Full Text for CTM Book Review 21-3 (Text)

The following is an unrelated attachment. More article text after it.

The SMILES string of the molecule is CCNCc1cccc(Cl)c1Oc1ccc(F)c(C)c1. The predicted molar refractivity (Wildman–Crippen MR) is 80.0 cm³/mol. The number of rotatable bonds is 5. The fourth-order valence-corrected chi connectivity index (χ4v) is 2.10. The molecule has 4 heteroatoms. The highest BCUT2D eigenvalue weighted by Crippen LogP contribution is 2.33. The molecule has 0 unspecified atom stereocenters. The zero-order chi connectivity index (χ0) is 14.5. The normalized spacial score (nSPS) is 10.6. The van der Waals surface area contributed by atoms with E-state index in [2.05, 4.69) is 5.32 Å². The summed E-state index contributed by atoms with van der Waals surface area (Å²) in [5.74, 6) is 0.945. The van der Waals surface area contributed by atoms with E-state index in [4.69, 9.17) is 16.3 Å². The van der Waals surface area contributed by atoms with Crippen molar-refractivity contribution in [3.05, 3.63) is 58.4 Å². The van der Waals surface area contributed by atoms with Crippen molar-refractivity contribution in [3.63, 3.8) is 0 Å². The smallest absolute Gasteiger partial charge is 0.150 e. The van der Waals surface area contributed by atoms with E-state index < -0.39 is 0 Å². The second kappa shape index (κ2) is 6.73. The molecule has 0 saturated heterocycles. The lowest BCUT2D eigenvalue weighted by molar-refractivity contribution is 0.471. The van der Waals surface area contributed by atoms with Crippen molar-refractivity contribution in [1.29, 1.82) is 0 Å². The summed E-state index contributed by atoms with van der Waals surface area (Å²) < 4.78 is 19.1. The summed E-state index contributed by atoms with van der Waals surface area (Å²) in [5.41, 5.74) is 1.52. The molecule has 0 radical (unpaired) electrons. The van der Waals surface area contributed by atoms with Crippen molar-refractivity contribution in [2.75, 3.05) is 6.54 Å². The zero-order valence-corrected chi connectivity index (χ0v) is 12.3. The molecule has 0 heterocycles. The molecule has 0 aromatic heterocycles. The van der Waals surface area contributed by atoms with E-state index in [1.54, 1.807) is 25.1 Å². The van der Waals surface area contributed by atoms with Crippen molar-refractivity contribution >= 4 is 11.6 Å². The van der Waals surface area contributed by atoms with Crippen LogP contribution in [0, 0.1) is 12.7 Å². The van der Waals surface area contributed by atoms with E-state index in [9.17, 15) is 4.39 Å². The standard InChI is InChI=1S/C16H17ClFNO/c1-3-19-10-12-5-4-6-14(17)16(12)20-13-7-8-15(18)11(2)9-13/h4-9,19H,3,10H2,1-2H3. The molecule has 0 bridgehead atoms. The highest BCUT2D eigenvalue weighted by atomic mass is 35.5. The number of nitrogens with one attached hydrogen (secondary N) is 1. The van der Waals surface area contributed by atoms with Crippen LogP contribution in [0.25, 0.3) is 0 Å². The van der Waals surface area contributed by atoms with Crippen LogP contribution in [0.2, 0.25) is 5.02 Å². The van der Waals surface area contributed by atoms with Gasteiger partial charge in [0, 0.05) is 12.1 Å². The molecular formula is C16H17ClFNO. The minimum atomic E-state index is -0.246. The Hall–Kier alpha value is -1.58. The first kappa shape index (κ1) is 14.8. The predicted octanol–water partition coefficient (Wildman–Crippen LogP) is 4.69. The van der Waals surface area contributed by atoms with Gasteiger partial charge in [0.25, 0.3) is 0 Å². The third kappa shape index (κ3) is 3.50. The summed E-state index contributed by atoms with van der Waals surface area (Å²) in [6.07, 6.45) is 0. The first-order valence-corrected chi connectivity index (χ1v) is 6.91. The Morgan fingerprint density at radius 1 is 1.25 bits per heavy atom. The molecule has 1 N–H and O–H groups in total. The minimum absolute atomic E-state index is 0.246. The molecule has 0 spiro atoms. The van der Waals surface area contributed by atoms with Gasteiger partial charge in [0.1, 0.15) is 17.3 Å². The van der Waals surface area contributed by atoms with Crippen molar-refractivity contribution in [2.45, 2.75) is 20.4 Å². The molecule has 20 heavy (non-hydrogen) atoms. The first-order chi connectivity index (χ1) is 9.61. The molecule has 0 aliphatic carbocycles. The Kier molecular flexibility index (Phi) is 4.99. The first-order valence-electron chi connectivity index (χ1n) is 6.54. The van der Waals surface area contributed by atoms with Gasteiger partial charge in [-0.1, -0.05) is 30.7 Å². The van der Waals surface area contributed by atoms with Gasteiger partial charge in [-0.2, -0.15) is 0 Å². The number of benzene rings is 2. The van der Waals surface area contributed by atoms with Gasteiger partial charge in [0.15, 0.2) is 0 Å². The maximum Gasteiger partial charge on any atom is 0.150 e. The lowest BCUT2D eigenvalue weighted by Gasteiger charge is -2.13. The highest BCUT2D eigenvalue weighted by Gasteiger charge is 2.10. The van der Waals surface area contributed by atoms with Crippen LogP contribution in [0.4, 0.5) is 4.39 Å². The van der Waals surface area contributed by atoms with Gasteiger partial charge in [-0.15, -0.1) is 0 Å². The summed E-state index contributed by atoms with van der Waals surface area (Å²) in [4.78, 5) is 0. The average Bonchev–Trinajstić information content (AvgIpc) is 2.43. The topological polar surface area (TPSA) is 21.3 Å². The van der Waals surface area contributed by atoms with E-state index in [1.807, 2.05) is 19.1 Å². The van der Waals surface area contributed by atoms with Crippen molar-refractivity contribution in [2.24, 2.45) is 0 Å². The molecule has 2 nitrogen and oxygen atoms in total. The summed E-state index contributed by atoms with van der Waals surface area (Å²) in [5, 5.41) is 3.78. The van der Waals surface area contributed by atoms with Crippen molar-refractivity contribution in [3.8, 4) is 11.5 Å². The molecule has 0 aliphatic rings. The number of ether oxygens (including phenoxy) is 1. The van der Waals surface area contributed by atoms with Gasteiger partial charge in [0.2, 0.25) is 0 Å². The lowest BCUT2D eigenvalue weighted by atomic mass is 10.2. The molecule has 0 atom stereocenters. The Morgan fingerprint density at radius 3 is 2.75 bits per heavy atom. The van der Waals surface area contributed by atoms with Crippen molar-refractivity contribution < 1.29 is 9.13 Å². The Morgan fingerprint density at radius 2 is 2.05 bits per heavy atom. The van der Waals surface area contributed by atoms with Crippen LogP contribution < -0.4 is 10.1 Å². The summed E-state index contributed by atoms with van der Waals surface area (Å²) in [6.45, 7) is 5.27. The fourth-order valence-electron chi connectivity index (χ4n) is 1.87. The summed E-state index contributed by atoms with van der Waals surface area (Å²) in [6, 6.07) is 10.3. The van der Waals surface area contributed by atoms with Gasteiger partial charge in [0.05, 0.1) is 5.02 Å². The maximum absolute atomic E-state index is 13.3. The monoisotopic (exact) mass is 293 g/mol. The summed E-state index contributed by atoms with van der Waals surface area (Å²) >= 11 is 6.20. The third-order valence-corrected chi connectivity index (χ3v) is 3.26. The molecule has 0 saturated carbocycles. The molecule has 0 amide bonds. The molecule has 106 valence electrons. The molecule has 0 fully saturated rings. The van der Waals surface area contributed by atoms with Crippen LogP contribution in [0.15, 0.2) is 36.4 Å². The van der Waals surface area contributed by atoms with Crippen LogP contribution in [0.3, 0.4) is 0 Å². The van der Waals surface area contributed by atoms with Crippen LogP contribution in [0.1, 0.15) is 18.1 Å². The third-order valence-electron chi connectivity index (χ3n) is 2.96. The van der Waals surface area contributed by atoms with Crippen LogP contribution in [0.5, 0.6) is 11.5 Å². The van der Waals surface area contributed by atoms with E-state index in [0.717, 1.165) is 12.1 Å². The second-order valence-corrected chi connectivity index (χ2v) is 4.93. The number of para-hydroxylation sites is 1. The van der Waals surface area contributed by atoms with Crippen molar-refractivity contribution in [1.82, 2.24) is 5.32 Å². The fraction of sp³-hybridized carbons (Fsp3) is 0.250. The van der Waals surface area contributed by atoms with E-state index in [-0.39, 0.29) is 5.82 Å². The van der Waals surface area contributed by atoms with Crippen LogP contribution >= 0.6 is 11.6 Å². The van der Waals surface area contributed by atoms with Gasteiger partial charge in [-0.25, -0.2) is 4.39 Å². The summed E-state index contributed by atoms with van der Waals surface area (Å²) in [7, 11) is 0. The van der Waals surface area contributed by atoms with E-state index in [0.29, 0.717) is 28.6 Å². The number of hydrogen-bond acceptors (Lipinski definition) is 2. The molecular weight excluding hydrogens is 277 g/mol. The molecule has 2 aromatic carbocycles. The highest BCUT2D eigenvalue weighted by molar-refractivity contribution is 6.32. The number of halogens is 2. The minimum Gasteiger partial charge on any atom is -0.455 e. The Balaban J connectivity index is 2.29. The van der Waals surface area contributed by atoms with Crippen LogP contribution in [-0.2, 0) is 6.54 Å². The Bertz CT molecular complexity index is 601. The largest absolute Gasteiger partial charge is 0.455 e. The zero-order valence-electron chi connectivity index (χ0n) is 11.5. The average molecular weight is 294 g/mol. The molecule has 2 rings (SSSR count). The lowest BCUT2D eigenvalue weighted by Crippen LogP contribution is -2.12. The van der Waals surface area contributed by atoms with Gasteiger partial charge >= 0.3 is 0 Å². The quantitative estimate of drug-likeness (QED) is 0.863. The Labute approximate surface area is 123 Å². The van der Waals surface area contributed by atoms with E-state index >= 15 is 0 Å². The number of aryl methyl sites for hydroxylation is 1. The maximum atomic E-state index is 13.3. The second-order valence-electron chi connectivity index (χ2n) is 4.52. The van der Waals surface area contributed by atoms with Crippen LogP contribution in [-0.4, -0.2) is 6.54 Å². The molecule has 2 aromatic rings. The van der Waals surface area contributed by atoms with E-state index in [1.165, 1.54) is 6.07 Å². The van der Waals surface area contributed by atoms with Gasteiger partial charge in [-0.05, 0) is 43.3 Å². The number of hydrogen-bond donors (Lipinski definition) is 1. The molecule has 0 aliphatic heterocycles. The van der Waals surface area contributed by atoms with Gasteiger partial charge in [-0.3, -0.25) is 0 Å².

Concou()io Theological Monthly MARCH • 1950 ~ ... , r jJ 1~ " .• I_.BOOK REVIEW All books reviewed in this periodical may be procured from or through Concordia Pub­lishing House, 3558 South Jefferson Avenue, St. Louis 18, Missouri. COMMENTARY ON ROMANS. By Anders Nygren, Bishop of Lund, Sweden. Translated by Carl C. Rasmussen. Muhlenberg Press, Philadelphia. 457 pages, 6x·9. $5.00. All who in 1948 heard the splendid addresses of Professor (now Bishop) Nygren of Lund, Sweden, will rejoice to be informed that a commentary on Romans has emanated from his study. While his field of special endeavor as university professor was Systematic Theology, he evidently did not neglect the careful and continuous study of the New Testament. One recalls that when his famous contemporary Karl Barth, likewise a dogmatician, entered the theological arena after World War I, it was with a commentary on Romans. Often the remark has been made that Barth's commentary tells us much about Barth's views, but little about those of St. Paul. Weare happy to say that no similar charge can be made against the book of Bishop Nygren. What strikes the reader most of all when opening the book, aside from its very engaging external features, such as clear type and good paper, is the simplicity of the style which the learned author employs. Here there is no striving for effect, no heaping up of colorful, gripping epithets, no attempt to dazzle by recourse to what is unusual, but a very straight­forward, direct discussion of the content of this vital document, the Epistle to the Romans. Bishop Nygren, like Professor Luthardt of Leipzig many years ago and, more recently, our own Dr. Pieper, furnishes striking proof that a person can be learned without writing an obscure, baffling style. That simplicity does not involve a discarding of dignified language and true charm of speech is likewise demonstrated here. The work of the translator, Professor Carl Rasmussen, has been very well done and entitles him to our deep gratitude. The aim of the author was not to give us a derailed commentary, shed­ding light on every linguistic phenomenon, problem, or difficulty that the epistle presents. His plan rather was to get at the heart of the thought of Paul. As a result the pages are not profusely studded with Greek words and expressions; the scholarly artillery (that is, quotations from other commentators, old and new) is brought to the fore sparingly. In his aim to give a thorough discussion of the great ideas that Paul presents, Professor Nygren, generally speaking, has succeeded. The leading thoughts of the Epistle are examined, false views that have arisen concerning them are described and refuted, and the net result is a clearly etched drawing of 233 234 BOOK REVIEW the Apostle's meaning. One consequence is that this commentary is a very readable book. It can be perused from beginning to end without mental discomfort. One is not troubled by paragraphs concerned with the minutiae of expository procedure, such as special remarks on ordinary conjunctions and prepositions and the comments of, let us say, Oecumenius and Theophylact. While occasionally such details unavoidably are sub­mitted, one is carried forward by a gently flowing current of interesting discussion, the subject always being some significant thought of the Apostle. Nygren presents a definite and clear outline of the Epistle, dividing it into four sections: 1. The righteousness of faith, 1:18-4:25; 2. He who through faith is righteous shall live, 5:1-8:39; 3. The righteous­ness of faith does not violate God's promise, 9: 1-11: 36; 4. The behavior of those who through faith are righteous, 12: 1-15 : 13, followed by the conclusion, 15:14-16:27. The righteousness of God he conceives to be the theme of the Epistle. To list all the detaiis of interpretation which elicited my approval, and besides gave me a spiritual thrill, would require too long a review. Mention of a few points must suffice: Righteousness of God is explained as righteousness coming from God; Pelagianism and synergism arc rigorously brushed aside; man in justification IS pictured as c recipient; ail hUlllall merit is excluded; Luther's "allem dt/reh dfm Gluuben" is defended; ch. 7: 14-25 is interpreted as speaking of Paul after his conversion; the doctrine of predestination is treated in a Scrip­tural and edifying manner; ch. 9: 5 is interpreted as ascribing deity to Christ, etc. It is the voice of conservative Lutheranism which is here heard. Severai criticisms 1 shall submit briefly. Does Nygren explain clearly what is meant by the "righteousness of God"? He says many things about it which are fully in keeping with the Lutheran Confessions: This righteous­ness comes from without (p. 16); justification is not something which occurs within the soul (p. 18); the view is rejected that this righteousness is a state of ethical well-being (p. 19); Christ is the Righteousness of God (p. 29); faith is not a condition of justification (p. 69); the righteousness Paul speaks of is one which God has effected for us through His work in Christ (p.74); it is an objective relationship proffered to us through Christ and into which we are received through faith in Him (p. 75); the essence of justification is the forgiveness of sins (p. 171). :Many other quotations of like tenor can be brought. But there are some disconcerting sentences or expressions, too, leading one to believe that Nygren does not adhere simply to the teachings of our Confessions: The righteousness of God is a righteousness which He reveals to us and permits us to share (p. 75); the righteousness from God is not revealed just to give us knowledge of it, but that it may be shared with us and become ours (p. 149); by the grace of God man is included in God's own righteousness; just as wrath is an objective power which exerts its might for the destruction of man, so the righteousness of God is also an objective power which exerts its might for redemption and life (p. 152); "what BOOK REVIEW 235 has happened through Christ is that we are now under the dominion of the righteousness of God. It is that which Paul means and nothing else when he says that we are justified through Christ" (p. 187). These state­ments are baffling. They make it practically impossible to hold that Nygren conceives of the righteousness of God as something that God bestows on the sinner, declaring him righteous, simply pardon, forgive­ness, in spite of the sentence quoted above from p. 171. At any rate, l!l this area clarity is lacking. Probably even more serious is the lack of an adequate portrayal of the role of Christ in the work of justification. One would expect a thorough discussion of this subject in the interpretation of ch.3:21-31. Nygren says that the righteousness of God is revealed through Christ (p. 39). Is that all? we ask. "In Christ this righteousness has come to us, and he who through faith belongs to Him has it as his righteousness" (p.76). This, too, is vague and indefinite. 'Yfith full approval one reads that ch.3:25 is interpreted as speaking of Christ as the "mercy seat" (p. 156). That, it will be recalled, was Luther's view. In unfolding the meaning of this metaphor, Nygren does not go beyond the view that Christ's work IS a revelation of God. On p. 158 he comes as close as anywhere to a statement of the work that Chrlst performed for us: "The work of Christ is called redemption because by ![ we are delivered from bondage CO the hostile powers. But since the same act of Christ delivers us from the wrath of God and gives us peace with Him, it can also be spoken of as reconciliation (d.5:1; 9ff.)." Here as elsewhere it is affirmed that reconciliation is God's own work. The Biblical terms are used; their precise meaning is not explained. One does not learn whether Nygren believes Paul teaches the substitutionary atonement of Christ. Here, too, the reader is not given the insight he seeks. In reading the comments on ch. 1 : 17, where the Old Testament passage Hab. 2: 4 is quoted, one wonders why Nygren has to conclude that Paul in addition to the native meaning of the Old Testament words finds a deeper sense in them, when scholars like B. Weiss do not charge Paul with departure from the original meaning of Habakkuk. In interpreting Rom. 11: 26 Nygren holds that "all Israel" refers to the Jewish nation (that is, not merely to the spiritual Israel as described in ch. 9) . I hope that many readers wiiI acquire this commentary, not because every statement in it is correct, but because it will help them in many ways to grow in their understanding and appreciation of Romans, the chief Epistle of the inspired Apostle Paul. W. ARNDT THE REIGN OF GRACE. From Its Rise to Its Consummation. By Abraha . .lll Booth. With an Introductory Essay by Thomas Chalmers, D. D. Wm. B. Eerdmans Publishing Company, Grand Rapids, Mich. 1949. Until his early twenties, Abraham Booth, 1740-1805, was a lay preacher of the General, or Freewill (Arminian), Baptists in England, 236 BOOK REVIEW when he became an ardent defender of the Five Points of Calvinism, par­ticularly the doctrine of the sovereignty of grace, and joined the Particular, or Calvinistic, Baptists. At the age of 28 years Booth published The Reign of Grace. The sections in this book dealing with the work of Christ (p. 261), justification as a forensic act (p. 113 ff.), sanctification, have a genuinely evangelical ring. Booth sets at naught all human co-operation and ascribes man's salvation entirely to God; he places the theocentric theology of Calvinism into sharp antithesis to the egocentric theology of Pelagianism and Arminianism. Nevertheless the central theme of Calvin­ism -the Calvinistic "sovereign grace" -permeates the entire book. Sov­ereign grace, however, ignores, at least relegates to the background, the Scriptural concept of grace as the favor of God for Christ's sake. Accord­ing to Booth, God's sovereign act of election is the first link in the golden chain of our salvation (p. 53 ). The starting point of Booth's theology is "distinguishing grace." a sovereign act of God for a specific number of people whom He has chosen by His sovereign act. In reality, the election is fait accompli prior to God's decree concerning the work of Christ (p.144). This doctrine of "distinguishing grace" is said to glorify God, since it ascribes to Him and to His sovereign majesty man's salvation, but in reality i 1 'ads either to despair or to human pride. This doctrine furthermore fails to observe the proper distinction between Law and Gos­pel, because it does not take seriously the holiness of God and therefore views God's grace not as pure grace in Christ, but actually as an arbitrary grace (p. 70), nor does it do justice to God's sovereignty, which when isolated from God's other attributes ignores the dogmatic axiom that God is the sum of His attributes (p. 91). For the adherents of historic Calvinism this is still a charming book, though first published almost 200 years ago. F. E. MAYER THE SON OF GOD AMONG THE SONS OF MEN. Studies in the Gospel according to John. By Everett F. Harrison, A. M., Th. D., Professor of New Testament, Fuller Theological Seminary. W. A. Wilde Com­pany, Boston. 251 pages, 5 Yz X 8. $2.50. Here we have a number of discussions based on the Fourth Gospel. The connecting link is that all of them treat of the contact of Jesus with some person mentioned in the Gospel. The people who are brought before us are John the Baptist, Andrew, Simon Peter, Nathanael, Nicodemus, woman of Samaria, impotent man, man born blind, Lazarus, Martha, Mary of Bethany, Judas, Pilate, Mary Magdalene, Thomas, John the Apostle. Dr. Harrison, before accepting a chair at Fuller Theological Seminary, Pasadena, Calif., served as professor of New Testa.lnent at Dallas Seminary. One soon finds, as chapter after chapter is read, that the author writes simply and beautifully and that he has an excellent knowledge of the Holy Scriptures. His occasional references to the Greek are of a nature to bear out the statement of Dr. H. J. Ockenga in the Preface that BOOK REVIEW 237 Dr. Harrison is a fine Greek scholar. Biographical preaching should not be engaged in often, but now and then a minister may well have recourse to it in his endeavor to bring effective messages to his congregation. In this volume excellent material is offered for this type of sermons. The author accepts the Scriptures as the inerrant Word of God and wishes to bow to their authority. My dissent was aroused by the comments on John 3: 5 (p. 69), which do not do justice to this important passage. W. ARNDT CHRISTIAN ApOLOGETICS. By Alan Richardson. Harper & Brothers, New York. 256 pages, 81;2 X 51;2. $3.00. This new and also novel apologetic has been favorably received both in TIngland and in America. John C. Bennett has hailed it as "the most satisfactory statement that has yet come out of the present confusion con­cerning faith, revelation, and reason." The conservative theologian can hardly accord it such high, unqualified praise. The author, formerly editor of the Student Christian and now Canon of Durham Cathedral, whose live previous works on apologetic theology have enjoyed great popularity, follows somewhat the line of thought projected by William Temple, although his leanings to neo-onhodoxy are more pronounced. Broad y speaking, he seeks to build up out of the confUSIOn of Modernist nega­tivism a more or less positive system of Christian belief. To him theology is essentially an empirical science and so capable of demonstration. He denies the divine inspiration of the Bible, but, nevertheless, holds that Scripture is authoritative, since it is the means by which the Holy Spirit imparts to men and assures men of divine truth. His methodology might be outlined as follows: He first defines apologetics with regard to its scope, object, and rightful place in theological science. He next shows that theology is an empirical science, though by no means an ideology, yet a historical religion both in its origin and in its promulgation. Then he defends the reality of divine revelation, in particular the Bible, as a special and unique revelation, proves that the arguments from miracle and prophecy still hold, though not in the sense of the old-fashioned literalists; that the Bible's authority dare not be denied; that Christianity is absolute; and that not reason but faith only can grapple with the problem of the mysteries of faith. The author shows a wide acquaintance with ancient and modern Continental and American literature; and while moving throughout in philosophical thought, his language is relatively easy to understand. Nevertheless, his work is hardly suited to theological beginners. For the student trained in apologetics and philosophy of religion the thesis that there is positive truth, comprehended by faith, and that theological negativism can have no place in religious thinking is most challenging, though the writer's compromising, halfway, and in itself liberal approach cannot satisfy believing Christians, whose faith is directly rooted in the divine Word and who accept the mysteries of Christianity as these are given in Scripture in simple. childlike faith. The conservative is 238 BOOK REVIEW attracted to the book, nevertheless, by its proof that secular humanism, which denies revelation and faith, is neither reasonable nor in agreement with the evident religious facts which theology as an empirical science is able to demonstrate. It is no doubt this emphasis on positive truth tha has won for the work many friends also among conservative theologians. JOHN THEODORE MUELLER THE SMALL SECTS IN AMERICA. Revised Edition. By Elmer T. Clark. Abingdon-Cokesbury Press, New York, Nashville. 1949. 256 pages, 6x9. $3.00. The first edition appeared in 1937 and was reviewed in this journal, Vol. IX, p.234. This is a revised and somewhat enlarged edition. The author discusses the small sects under the following headings: 1. The Pessimistic Group (millenarian); 2. The Perfectionist Sects; 3. The Charis­matic Church of the Holy Roller Type; 4. The Communistic Societies; 5. The Legalistic Sects. Naturally such a division results in much over­lapping. The author is not interested primarily in the theological back­ground of the small, and sometimes bizarre, sects, but in an attempt to explain the rise of these sects from an economic and artl larly from a psychological viewpoint. We can heartily recommend the book for the factual information which the author presents in an interesting manner, F.E.MAYER THESE ALSO BELIEVE. A Study of Modern American Cults, Minority Religious Movements. By Charles Samuel Braden, Ph. D. The Macmillan Company, New York. 1949. XV and 491 pages, 5y"x8K $6.00. The author is professor of History and Literature of Religions at Northwestern University and has done extensive work in this field. To understand his "sympathetic" approach to religious groups which are evidently outside the pale of Christendom, it is essential to keep in mind that the author is a liberal theologian. His theological orientation is probably best exemplified in the fact that he is co-author of the 1936 edition of G. G. Atkins' The Procession 0/ the Gods. (We are acquainted with the 1930 edition, in which Atkins traces the alleged growth of the idea of God according to the principles of the School of Comparative Religion, the rankest type of the evolutionary hypothesis. We assume that the 1936 edition, of which Braden is co-author, does not deviate basically from the first edition.) In the Preface of the book under review Professor Braden characterizes himself as "a graduate of liberal schools [who} remains an 'unrepentant liberal' to the present; [who} holds no brief for any particular cult nor is violently opposed to any; who believes that in general the cults represent the earnest attempt of millions of people to find the fulfillment of deep and legitimate needs of the human spirit, which most of them seem not to have found in the established churches." It is Braden's purpose to set forth the origin and the chief tenets of the BOOK REVIEW 239 following groups: The Peace Mission Movement of Father Divine: Psychiana; New Thought; Unity School of Christianity; Christian Science; Theosophy; The I Am Movement; The Liberal Catholic Church; Spiritual­ism; Jehovah's Witnesses; Anglo-Israel; The Oxford Group Movement; Mormonism. In our opimon this book IS the most reliable and most thorough study of these metaphysical cults and religious groups on the market. The book by Marcus Bach, They Have Found a Faith, is based entirely on personal interviews with the leaders of the various cults. Charles W. Ferguson, The New Book 0/ Revelations (1929), now out of print, describes some thirty cults in a very interesting manner, though he fre­quently resorts to ridicule, a procedure which may be in place at times, but which never convinces. E. E. Clark's book, reviewed above, deals almost exclusively with such minority groups as are still listed as "Christian." G. G. Atkins' Modern Cults and Religious Movements was published almost twenty-five years ago. Braden's studies are based in part on personal interviews, but primarily on the official publications of the respective cults. He has succeeded admirably in presenting the chief religious tenets of each group. The author shows that a relatively large number of cults ha e accepted the asic principles of Unity. Unity is -ssent'ally the modern form of Satan's first temptation to Adam and Eve: "Ye shall be like God," especially as it was developed in Oriental philosophy, which views man as nothing less than a divine spark, a fragment of the Cosmic Soul, an image of God with divine potentialities. In an Appendix the reader will find a short description of a large number of groups, some of which, for example, Bahaism, in the reviewer's opinion, merit a more thorough study. F. E. MAYER THE EFFICIENT CHURCH WORKER. By Eugene Dinsmore Dolloff. Fleming H. Revell Company, New York 175 pages, 5X7Y2. $2.00. Here we have a book teeming with practical suggestions to the various officeholders of a Christian congregation. While it is true that church polity varies in the Protestant Churches, church officers are similar and the suggestions offered here for the functioning of these officers can readily be adapted. Some, among them this reviewer, dislike such titl s as "The Ministry of Music" and "The Floral Ministry." The Church has one divinely ordained ministry, and that is the ministry of the Word. In the chapter on the Christian Education Officials one misses reference to the best agency in Christian education, the good Christian parochial school. Others besides Lutherans have or are establishing Christian day schools. Therefore any discussion of the educational program of a church today calls for inclusion of this type of school. The author is pastor of the First Baptist Church, New Bedford, Mass., and has been a director of the Evangelistic Association of New England for more than twenty years. 1. J. SIECK 240 BOOK REVIEW A CHRISTIAN PHILOSOPHY OF MISSIONS. By Harold Lindsell, Ph. D. Van Kampen Press, Wheaton, Ill. 238 pages, 50 X 7 %. $2.50. Dr. Lindsell is at present professor of Missions and Church History at Fuller Theological Seminary, Pasadena, Calif. He was ordained by the Southern Baptist Convention. His book is refreshing reading. It is built up on Scriptural foundations. The author insists throughout that a Christian philosophy of missions must insist on men and women who themselves have a true saving faith in the Redeemer Jesus Christ as the only Mediator between God and man and who then preach this Christ to the non-Christian world. His views on the second advent of Jesus Christ are those of millennialists. His chapters on the Word of God, on the nature and function of the Church, on the individual, on sin, as well as other sections, rest solidly on the Holy Scriptures. "The Gospel is still the power of God unto salvation. But until that Gospel is mediated to men by men, it has no power and can produce no salvation." E. C. ZIMMERMANN BOOKS RECEIVED From Concordia Publishing House, St. Louis, Mo.: PORTALS OF PRAYER. No. 9'5. COMPLETE TN HJM. Daily Devotions from January 1 to February 21, 1950. By Rev. Charles A. Behnke, D. D. 10 cents. ANDACHTSBUECHLEIN. No. 95. IN GOTTES HAND. January 1 to Feb­ruary 21, 1950. By Rev. N. P. Uhlig. 10 cents. PORTALS OF PRAYER, No. 96. "Christ for Us." Daily Devotions from February 22 to April 16, 1950. By Rev. Edwin 1. Wilson. 10 cents each. ANDACHTSBUECHLEIN, No. 96. "Jesus Chrisms, unsere Hoffnung." Andachten fuer die Zeit vom 22. Februar bis zum 16. April 1950. By Rev. Thea. 1. Blanken, p. em. 10 cents each. THE LUTHERAN ANNUAL, 1950. O. A. Darn, editor, and Armin Schroeder, statistical editor. 276 pages, 81;2 X 5 0. 50 cents. AMERIKANISCHER KALENDER, 1950. Dr. J. T. Mueller, literary editor, and the Rev. Armin Schroeder, statistical editor. 276 pages, 8Y:z X 5Y:z. 50 cents. A CHILD'S GARDEN OF SONG. Compiled and edited by Theodore G. Stelzer. 81 pages, 8 X 9. $1.50 An excellent collection of 82 religious songs for children in the age of 6-8 years. CONCORDIA BIBLE TEACHER. Vol. XI, January-March 1950, No.2. $1.00 per annum. -CONCORDIA BIBLE STUDENT. Vol. XXXIX, January­March 1950, No.2. 65 cents per annum. -"Studies in the Book of Genesis." Part 1. Edited by Rev. John M. Weidenschilling, S. T. D., under the auspices of the Board for Parish Education, The Lutheran Church­Missouri Synod.